When there is a general fall in the price level, that means that investment becomes less attractive across all industries. If the fall in price level is just in one industry, the resource can be reallocated to other ones.


The differentiation should be between supply-driven and demand-driven deflation. In the opening post, Rothbard is talking about the former, also known as secular deflation. Note that despite a fall in the price per unit of output this doesn't necessarily imply a fall in either nominal or real income. A simple illustration: suppose an economy with one industry that produces one good. The money supply is $100 and money only exchanges against this one good. Let's say that at time t the firm produces 10 units, at a price of $10 each: $10 x 10 = $100. At t+1 production grows to 20 units and prices halve: note that even in this case income remains $5 x 20 = $100. It should also be kept in mind that the prices of inputs (capital goods) are imputed from the expected prices of outputs, meaning that a fall in output prices will also lead to a fall in input prices. This is why I disagree with Keynes' contention that the marginal efficiency of capital will decrease as capital accumulates (and why I disagree with the notion that falling prices due will necessarily decrease income accruing to investors). (This is not to say that there may not be "negative" consequences even to secular deflation: there is a literature on the theory that positive productivity shocks can lead to higher unemployment — I'm not sure I agree with it, though.)

The question of demand-induced deflation is separate. Austrians might see this as a product of bigger problems — e.g. a secondary consequence of malinvestment —, but those that follow a strict Rothbardian line still oppose maintaining monetary equilibrium by increasing the money supply (rather than simply through an adjustment of prices). I've hopped back-and-forth across the fence, but lately I've become much more sympathetic to the old monetarism of monetary disequilibrium. The way to think about this phenomenon is as follows. Suppose the money supply is $100 at time t, which equals money demand during the same period. However, at time t+1 the demand for money rises to $150. This means that those that hold the $100 at that time will increase their cash balances, reducing the number of transactions and therefore disallowing others to increase their own cash balances. Unless prices adjust (inducing a fall in desired nominal cash balances), there is a shortage of $50 ($150 - $100). This implies a reduction in aggregate exchanges; i.e. a reduction in trade (and output). Personally, I've come to believe that there are nominal downward rigidities even in a completely free economy (one example is efficiency wage theory as applied to the business cycle), and that in such a free economy alternative means of preventing reductions in trade activity come into being: one example is free banking, where an increase in the demand for money allows for an increase in outstanding private liabilities in the shape of private banknotes.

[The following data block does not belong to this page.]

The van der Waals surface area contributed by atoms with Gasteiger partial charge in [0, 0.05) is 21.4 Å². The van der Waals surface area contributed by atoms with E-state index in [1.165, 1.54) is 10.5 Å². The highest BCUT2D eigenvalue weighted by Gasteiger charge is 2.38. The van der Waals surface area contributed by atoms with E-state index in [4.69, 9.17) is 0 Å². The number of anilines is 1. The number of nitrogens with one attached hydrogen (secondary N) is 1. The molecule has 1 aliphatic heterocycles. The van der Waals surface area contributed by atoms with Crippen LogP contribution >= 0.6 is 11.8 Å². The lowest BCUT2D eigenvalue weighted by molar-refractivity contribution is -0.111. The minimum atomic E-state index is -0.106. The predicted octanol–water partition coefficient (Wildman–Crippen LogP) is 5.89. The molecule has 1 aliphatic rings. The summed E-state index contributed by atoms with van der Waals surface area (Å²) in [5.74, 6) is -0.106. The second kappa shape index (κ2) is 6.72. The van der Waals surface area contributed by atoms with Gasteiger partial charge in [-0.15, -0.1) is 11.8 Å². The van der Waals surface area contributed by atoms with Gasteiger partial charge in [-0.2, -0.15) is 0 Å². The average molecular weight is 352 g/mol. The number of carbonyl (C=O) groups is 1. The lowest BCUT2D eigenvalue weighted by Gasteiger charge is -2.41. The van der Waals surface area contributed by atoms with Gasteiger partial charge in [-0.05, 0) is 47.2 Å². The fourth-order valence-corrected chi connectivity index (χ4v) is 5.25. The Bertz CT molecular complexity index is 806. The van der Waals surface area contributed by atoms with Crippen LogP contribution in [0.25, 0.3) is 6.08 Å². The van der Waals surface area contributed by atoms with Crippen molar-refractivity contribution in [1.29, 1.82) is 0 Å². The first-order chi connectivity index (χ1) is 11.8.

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 Post subject: Re: Rothbard on deflation
PostPosted: Tue Jan 22, 2013 4:40 am 
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Wheylous wrote:
I feel that Rothbard's reasoning here is a little sloppy:

The problem is that he is looking at deflation in a specific industry. He doesn't address deflation in the overall economy.

In the exact same line of thought, it's not a bad thing that the horse and buggy declined. But it's certainly a bad thing if the entire economy suddenly were to disappear.

Is Rothbard being sloppy?


http://mises.org/daily/1254

Hulsmann kills all fear of deflation in this article. I don't think you need to read anything else.

By the way, how do I create a hyperlink on this forum. I see the URL button, but not sure how to use.


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 Post subject: Re: Rothbard on deflation
PostPosted: Tue Jan 22, 2013 5:04 am 
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JFCatalan wrote:
Suppose the money supply is $100 at time t, which equals money demand during the same period. However, at time t+1 the demand for money rises to $150. This means that those that hold the $100 at that time will increase their cash balances, reducing the number of transactions and therefore disallowing others to increase their own cash balances. Unless prices adjust (inducing a fall in desired nominal cash balances), there is a shortage of $50 ($150 - $100).